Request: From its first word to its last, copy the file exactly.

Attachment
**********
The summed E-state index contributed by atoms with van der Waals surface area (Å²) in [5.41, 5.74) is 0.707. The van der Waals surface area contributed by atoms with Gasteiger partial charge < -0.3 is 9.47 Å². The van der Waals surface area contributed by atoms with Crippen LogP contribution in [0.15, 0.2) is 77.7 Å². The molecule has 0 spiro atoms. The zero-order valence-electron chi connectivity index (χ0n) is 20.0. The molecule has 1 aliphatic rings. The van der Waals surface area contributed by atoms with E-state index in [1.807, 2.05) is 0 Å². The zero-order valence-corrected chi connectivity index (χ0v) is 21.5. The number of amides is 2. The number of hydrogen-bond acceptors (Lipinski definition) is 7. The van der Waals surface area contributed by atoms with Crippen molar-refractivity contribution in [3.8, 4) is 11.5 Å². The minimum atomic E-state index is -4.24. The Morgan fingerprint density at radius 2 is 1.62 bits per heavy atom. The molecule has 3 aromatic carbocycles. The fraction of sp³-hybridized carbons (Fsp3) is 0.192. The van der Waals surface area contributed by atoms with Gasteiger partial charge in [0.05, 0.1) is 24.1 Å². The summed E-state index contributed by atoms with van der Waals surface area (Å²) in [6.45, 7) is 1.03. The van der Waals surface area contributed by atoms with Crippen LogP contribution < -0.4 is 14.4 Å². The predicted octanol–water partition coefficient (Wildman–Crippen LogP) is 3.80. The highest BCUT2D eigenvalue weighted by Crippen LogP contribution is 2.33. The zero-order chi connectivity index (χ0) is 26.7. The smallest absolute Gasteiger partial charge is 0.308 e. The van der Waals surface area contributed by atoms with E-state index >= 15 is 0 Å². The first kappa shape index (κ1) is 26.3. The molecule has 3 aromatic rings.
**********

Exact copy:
The summed E-state index contributed by atoms with van der Waals surface area (Å²) in [5.41, 5.74) is 0.707. The van der Waals surface area contributed by atoms with Gasteiger partial charge < -0.3 is 9.47 Å². The van der Waals surface area contributed by atoms with Crippen LogP contribution in [0.15, 0.2) is 77.7 Å². The molecule has 0 spiro atoms. The zero-order valence-electron chi connectivity index (χ0n) is 20.0. The molecule has 1 aliphatic rings. The van der Waals surface area contributed by atoms with E-state index in [1.807, 2.05) is 0 Å². The zero-order valence-corrected chi connectivity index (χ0v) is 21.5. The number of amides is 2. The number of hydrogen-bond acceptors (Lipinski definition) is 7. The van der Waals surface area contributed by atoms with Crippen molar-refractivity contribution in [3.8, 4) is 11.5 Å². The minimum atomic E-state index is -4.24. The Morgan fingerprint density at radius 2 is 1.62 bits per heavy atom. The molecule has 3 aromatic carbocycles. The fraction of sp³-hybridized carbons (Fsp3) is 0.192. The van der Waals surface area contributed by atoms with Gasteiger partial charge in [0.05, 0.1) is 24.1 Å². The summed E-state index contributed by atoms with van der Waals surface area (Å²) in [6.45, 7) is 1.03. The van der Waals surface area contributed by atoms with Crippen LogP contribution < -0.4 is 14.4 Å². The predicted octanol–water partition coefficient (Wildman–Crippen LogP) is 3.80. The highest BCUT2D eigenvalue weighted by Crippen LogP contribution is 2.33. The zero-order chi connectivity index (χ0) is 26.7. The smallest absolute Gasteiger partial charge is 0.308 e. The van der Waals surface area contributed by atoms with E-state index >= 15 is 0 Å². The first kappa shape index (κ1) is 26.3. The molecule has 3 aromatic rings.